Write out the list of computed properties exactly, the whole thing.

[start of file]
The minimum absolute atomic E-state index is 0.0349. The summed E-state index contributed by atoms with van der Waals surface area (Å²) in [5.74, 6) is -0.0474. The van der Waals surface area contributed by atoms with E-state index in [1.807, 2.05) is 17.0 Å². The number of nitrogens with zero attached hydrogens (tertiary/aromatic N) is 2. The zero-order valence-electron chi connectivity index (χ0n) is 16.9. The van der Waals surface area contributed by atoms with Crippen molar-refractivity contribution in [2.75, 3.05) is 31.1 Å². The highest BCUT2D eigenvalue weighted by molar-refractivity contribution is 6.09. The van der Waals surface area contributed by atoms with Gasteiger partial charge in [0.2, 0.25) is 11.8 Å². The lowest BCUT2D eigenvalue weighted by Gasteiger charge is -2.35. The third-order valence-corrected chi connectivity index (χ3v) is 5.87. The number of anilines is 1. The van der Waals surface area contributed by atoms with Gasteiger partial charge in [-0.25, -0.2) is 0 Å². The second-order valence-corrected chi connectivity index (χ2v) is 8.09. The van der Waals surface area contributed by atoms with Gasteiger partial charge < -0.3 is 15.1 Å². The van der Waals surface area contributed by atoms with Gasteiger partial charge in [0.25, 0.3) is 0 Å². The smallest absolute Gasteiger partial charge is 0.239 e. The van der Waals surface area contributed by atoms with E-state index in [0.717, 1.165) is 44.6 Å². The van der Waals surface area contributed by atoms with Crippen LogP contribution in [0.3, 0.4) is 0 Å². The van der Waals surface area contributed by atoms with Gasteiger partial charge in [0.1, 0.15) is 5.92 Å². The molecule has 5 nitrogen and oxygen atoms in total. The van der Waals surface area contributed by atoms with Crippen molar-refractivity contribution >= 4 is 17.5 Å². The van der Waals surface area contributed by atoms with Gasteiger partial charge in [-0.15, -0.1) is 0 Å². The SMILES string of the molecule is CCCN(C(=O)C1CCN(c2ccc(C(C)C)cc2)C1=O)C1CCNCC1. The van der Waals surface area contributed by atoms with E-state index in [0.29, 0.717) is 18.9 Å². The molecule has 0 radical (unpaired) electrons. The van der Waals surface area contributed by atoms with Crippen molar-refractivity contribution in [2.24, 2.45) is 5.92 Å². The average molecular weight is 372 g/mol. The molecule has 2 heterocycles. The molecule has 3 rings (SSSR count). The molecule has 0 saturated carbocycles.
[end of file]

The minimum absolute atomic E-state index is 0.0349. The summed E-state index contributed by atoms with van der Waals surface area (Å²) in [5.74, 6) is -0.0474. The van der Waals surface area contributed by atoms with E-state index in [1.807, 2.05) is 17.0 Å². The number of nitrogens with zero attached hydrogens (tertiary/aromatic N) is 2. The zero-order valence-electron chi connectivity index (χ0n) is 16.9. The van der Waals surface area contributed by atoms with Crippen molar-refractivity contribution in [2.75, 3.05) is 31.1 Å². The highest BCUT2D eigenvalue weighted by molar-refractivity contribution is 6.09. The van der Waals surface area contributed by atoms with Gasteiger partial charge in [0.2, 0.25) is 11.8 Å². The lowest BCUT2D eigenvalue weighted by Gasteiger charge is -2.35. The third-order valence-corrected chi connectivity index (χ3v) is 5.87. The number of anilines is 1. The van der Waals surface area contributed by atoms with Gasteiger partial charge in [-0.25, -0.2) is 0 Å². The second-order valence-corrected chi connectivity index (χ2v) is 8.09. The van der Waals surface area contributed by atoms with Gasteiger partial charge < -0.3 is 15.1 Å². The van der Waals surface area contributed by atoms with Gasteiger partial charge in [0.25, 0.3) is 0 Å². The smallest absolute Gasteiger partial charge is 0.239 e. The van der Waals surface area contributed by atoms with E-state index in [0.717, 1.165) is 44.6 Å². The van der Waals surface area contributed by atoms with Crippen LogP contribution in [0.3, 0.4) is 0 Å². The van der Waals surface area contributed by atoms with Gasteiger partial charge in [0.1, 0.15) is 5.92 Å². The molecule has 5 nitrogen and oxygen atoms in total. The van der Waals surface area contributed by atoms with Crippen molar-refractivity contribution >= 4 is 17.5 Å². The van der Waals surface area contributed by atoms with Gasteiger partial charge in [-0.15, -0.1) is 0 Å². The SMILES string of the molecule is CCCN(C(=O)C1CCN(c2ccc(C(C)C)cc2)C1=O)C1CCNCC1. The van der Waals surface area contributed by atoms with E-state index in [0.29, 0.717) is 18.9 Å². The molecule has 0 radical (unpaired) electrons. The van der Waals surface area contributed by atoms with Crippen molar-refractivity contribution in [2.24, 2.45) is 5.92 Å². The average molecular weight is 372 g/mol. The molecule has 2 heterocycles. The molecule has 3 rings (SSSR count). The molecule has 0 saturated carbocycles.